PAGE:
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Home • Rhizoscyphus ericae UAMH 7357 v1.0
Rhizoscyphus ericae
A. Stages in emergence and growth of the endophyte Rhizoscyphus ericae from a mycorrhizal cortical cell during the process of isolation (Photo Courtesy V. Pearson & D.J. Read). B. 6-weeks old colony of Rhizoscyphus ericae strain UAMH 7357 on potato dextrose agar (Photo courtesy D. Riley). C. Transverse section through the distal part of a "hair root" of the typical ericoid mycorrhizal plant Calluna vulgaris. Note dense occupation of the inflated epidermal cells by hyphal complexes of Rhizoscyphus ericae (Photo courtesy D.J. Read.). D. Intra-cellular ericoid coils fromed by UAMH 7357 in a hair root epidermal cell of Calluna vulgaris. (Photo courtesy A.T. Taylor). E. Scottish Alpine, moorland and native Scots pine forest: typical habitats for Rhizoscyphus ericae. (Photo courtesy G.A. Grelet).

Within the framework of the JGI Mycorrhizal Genomics Initiative, we are sequencing a phylogenetically and ecologically diverse suite of mycorrhizal fungi (Basidiomycota and Ascomycota), which include the major clades of symbiotic species associating with trees and woody shrubs. Analyses of these genomes is providing new insights into the diversity of mechanisms for the mycorrhizal symbiosis, including ericoid-, orchid- and ectomycorrhizal associations.

Rhizoscyphus ericae UMAH 7357

Rhizoscyphus ericae (D.J. Read) Zhuang & Korf is the archetypal ericoid mycorrhizal fungal species. It belongs to the phylum Ascomycota, class Leotiomycetes and order Helotiales. The sequenced strain UAMH7375 (=Read 101) was isolated in 1973 by V. Pearson and D.J. Read from hair roots of Calluna vulgaris (Scottish Heather) in Yorkshire, England. It is this very same strain that led to the formal first description of the species after production of ascomata in culture (Read 1974). This species is part of an aggregate of species referred to as the "Rhizoscyphus ericae aggregate" (Vrålstad et al. 2000), including both ectomycorrhizal and ericoid mycorrhizal species, including Cadophora finlandica and the two Meliniomyces species sequenced by JGI.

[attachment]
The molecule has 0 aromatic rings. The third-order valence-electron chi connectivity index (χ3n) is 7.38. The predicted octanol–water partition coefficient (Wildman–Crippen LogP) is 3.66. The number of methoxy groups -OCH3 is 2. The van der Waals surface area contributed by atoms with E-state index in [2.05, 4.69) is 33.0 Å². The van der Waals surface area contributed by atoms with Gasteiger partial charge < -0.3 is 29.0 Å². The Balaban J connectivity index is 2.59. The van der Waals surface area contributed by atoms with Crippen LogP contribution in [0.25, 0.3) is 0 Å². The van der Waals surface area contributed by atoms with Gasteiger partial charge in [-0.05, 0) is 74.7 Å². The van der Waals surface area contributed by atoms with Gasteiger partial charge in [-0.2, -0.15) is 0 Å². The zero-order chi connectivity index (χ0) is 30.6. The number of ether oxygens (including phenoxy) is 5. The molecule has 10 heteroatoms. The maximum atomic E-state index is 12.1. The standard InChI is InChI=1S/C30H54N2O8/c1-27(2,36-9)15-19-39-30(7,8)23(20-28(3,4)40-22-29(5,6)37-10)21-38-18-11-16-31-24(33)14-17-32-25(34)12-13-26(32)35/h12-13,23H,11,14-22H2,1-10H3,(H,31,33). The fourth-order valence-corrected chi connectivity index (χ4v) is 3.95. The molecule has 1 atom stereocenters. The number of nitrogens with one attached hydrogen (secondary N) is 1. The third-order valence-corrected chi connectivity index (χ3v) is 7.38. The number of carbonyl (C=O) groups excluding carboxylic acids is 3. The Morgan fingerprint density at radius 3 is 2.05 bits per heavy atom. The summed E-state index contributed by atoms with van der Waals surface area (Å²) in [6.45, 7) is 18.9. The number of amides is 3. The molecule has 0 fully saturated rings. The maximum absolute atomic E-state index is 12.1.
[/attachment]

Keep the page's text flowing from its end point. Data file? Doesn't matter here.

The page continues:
Rhizoscyphus ericae UAMH7357 was used as model in all initial in-vitro experimental research investigating the physiological and ecological behavior of ericoid mycorrhizal fungi. Hence the behavior of UAMH7375 laid the foundation to our current-day knowledge of the functioning of ericoid mycorrhiza. The fungus has been shown to significantly enhance the survival and growth of host plants, particularly in acid soils with poor mineral nutrient availability. The saprotrophic capabilities of R. ericae are highly developed with a wide range of extracellular catabolic enzymes involved. In the symbiotic state in vitro, these enzymatic capabilities have been shown to enhance nutrient acquisition by the fungus and transfer to host plant from a wide of range of structural and nutrient containing polymers, including protein, cellulose and lignin.

Rhizoscyphus ericae is readily isolated from most Northern Hemisphere Ericaceae plant species known to form ericoid mycorrhiza, including Vaccinium, VCalluna, VErica, and VRhododendron species accorss the whole of Europe and North America.

A large collaborative effort led by PI of this project, Francis Martin (INRA), aims for master publication(s) of the MGI data analysis. Researchers who wish to publish analyses using data from unpublished MGI genomes are respectfully required to contact the PI and JGI to avoid potential conflicts on data use and coordinate other publications with the MGI master paper(s).

Genome Reference(s)